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simple question regarding C++ code:

for(int i=0;i<npts;i++)
{
    for(int j=i;j<2*ndim;j++)
    {
        if(funcEvals[i]<bestListEval[j])
        {
            bestListEval[j] = funcEvals[i];
            for(int k=0;k<m_ndim;k++)
                bestList[j][k] = simplex[i][k]; 
            break; 
        }
    }
}

I want to ensure that

  • Each line of double **simplex is inserted at most once in double **bestList
  • The instance of break here breaks out of the second (inner) for loop.

Is this the case?

share|improve this question
    
Yes, it is breaking out of the second for loop. –  Seth Carnegie May 14 '12 at 16:18
3  
break always breaks out of the inner-most structure (loop or switch) active at that point in the code (in this case the for (j ... loop). –  Jerry Coffin May 14 '12 at 16:19
2  
Break always breaks the innermost loop. If you want to break out of more than that you need to have a bool or something to keep track of when to continue or not. –  mydogisbox May 14 '12 at 16:19
1  
The break statement will ALWAYS happen if funcEvals[i]<bestListEval[j] is true. You really should use some better variable names. –  Ramhound May 14 '12 at 18:29
    
Added "C" tag since the question is relevant to C and the code is written in C. –  Sergey K. Jul 16 '12 at 8:22

4 Answers 4

up vote 21 down vote accepted

The break statement in C++ will break out of the for or switch statement in which the break is directly placed. It breaks the innermost structure (loop or switch). In this case:

    for(int i=0;i<npts;i++)
    {
        for(int j=i;j<2*ndim;j++)
        {
            if(funcEvals[i]<bestListEval[j])
            {
                bestListEval[j] = funcEvals[i];
                for(int k=0;k<m_ndim;k++)
                    bestList[j][k] = simplex[i][k]; 
                break; 
            }
        }
        // after the 'break' you will end up here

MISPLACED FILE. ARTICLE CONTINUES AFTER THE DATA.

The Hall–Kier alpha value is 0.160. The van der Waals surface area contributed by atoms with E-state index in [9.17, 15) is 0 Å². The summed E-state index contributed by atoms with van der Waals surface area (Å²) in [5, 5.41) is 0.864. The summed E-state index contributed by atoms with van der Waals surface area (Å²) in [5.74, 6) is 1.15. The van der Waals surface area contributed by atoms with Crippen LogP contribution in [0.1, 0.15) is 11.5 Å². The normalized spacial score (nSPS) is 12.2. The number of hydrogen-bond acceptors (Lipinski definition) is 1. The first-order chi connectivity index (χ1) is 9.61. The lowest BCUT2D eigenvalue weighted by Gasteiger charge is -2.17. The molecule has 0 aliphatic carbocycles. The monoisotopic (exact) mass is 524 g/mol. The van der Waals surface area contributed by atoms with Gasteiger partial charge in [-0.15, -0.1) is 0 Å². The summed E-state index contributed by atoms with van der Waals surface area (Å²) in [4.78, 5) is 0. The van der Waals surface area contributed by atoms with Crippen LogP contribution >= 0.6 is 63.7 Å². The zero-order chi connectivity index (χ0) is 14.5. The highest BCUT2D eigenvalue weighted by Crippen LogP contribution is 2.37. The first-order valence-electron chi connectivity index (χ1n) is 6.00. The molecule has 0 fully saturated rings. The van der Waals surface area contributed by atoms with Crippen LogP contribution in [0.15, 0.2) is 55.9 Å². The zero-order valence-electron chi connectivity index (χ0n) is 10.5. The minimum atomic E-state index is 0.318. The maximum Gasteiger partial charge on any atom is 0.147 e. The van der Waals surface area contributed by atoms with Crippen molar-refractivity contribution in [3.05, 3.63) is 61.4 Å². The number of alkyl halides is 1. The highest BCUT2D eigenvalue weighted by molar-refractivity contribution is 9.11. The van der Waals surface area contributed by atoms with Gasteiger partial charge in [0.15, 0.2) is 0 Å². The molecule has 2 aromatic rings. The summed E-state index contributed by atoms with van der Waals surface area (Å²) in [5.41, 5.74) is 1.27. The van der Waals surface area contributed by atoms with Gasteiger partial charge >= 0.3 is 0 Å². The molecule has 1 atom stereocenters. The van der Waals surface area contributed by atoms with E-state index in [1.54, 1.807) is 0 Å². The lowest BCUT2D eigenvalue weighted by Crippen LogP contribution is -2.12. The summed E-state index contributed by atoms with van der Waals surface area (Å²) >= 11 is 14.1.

}

There is no way in C++ to have break target any other loop. In order to break out of parent loops you need to use some other independent mechanism like triggering the end condition.

Also, if you want to exit more than one inner-loop you can extract that loops into a function. In C++ 11 lambdas can be used to do it in-place - so there will be no need to use goto.

share|improve this answer
1  
A label and goto can often be used to break out of other loops. –  edA-qa mort-ora-y May 14 '12 at 16:34
5  
I generally find it handiest to put this kind of thing in a function called something like findFirstElemThatXYZ and then return when I find it. –  Dennis May 14 '12 at 16:34

The break statement in C++ will break out of the for or switch statement in which the break is directly placed. In this case it will break out of the for (int j = ... loop.

There is no way in C++ to have break target any other loop. In order to break out of parent loops you need to use some other independent mechanism like triggering the end condition.

// Causes the next iteration of the 'for (int i ...' loop to end the loop)
i = npts;

// Ends the 'for (int j ...' loop
break;
share|improve this answer
    
Don't forget about goto, exceptions and longjmp :) –  sehe May 14 '12 at 16:36
    
setting i=npts to break the loop is confusing, use a boolean instead. –  Mooing Duck May 14 '12 at 16:39
    
@MooingDuck my example is designed to be minimally invasive to the OP's sample. –  JaredPar May 14 '12 at 16:40

You are breaking out of your second loop to your first loop.

for (int i=0; i<npts; i++)

You could set a boolean at the top

bool shouldBreak = false;

and when you write break, write

shouldBreak = true;
break;

Then at the end of your loop, check each time,

if (shouldBreak) break;
share|improve this answer
for (int i = 0; i < npts; i++)

You could set a boolean at the top

bool shouldBreak = false;

and when you want to break the other loop, write

shouldBreak = true;
break;
share|improve this answer

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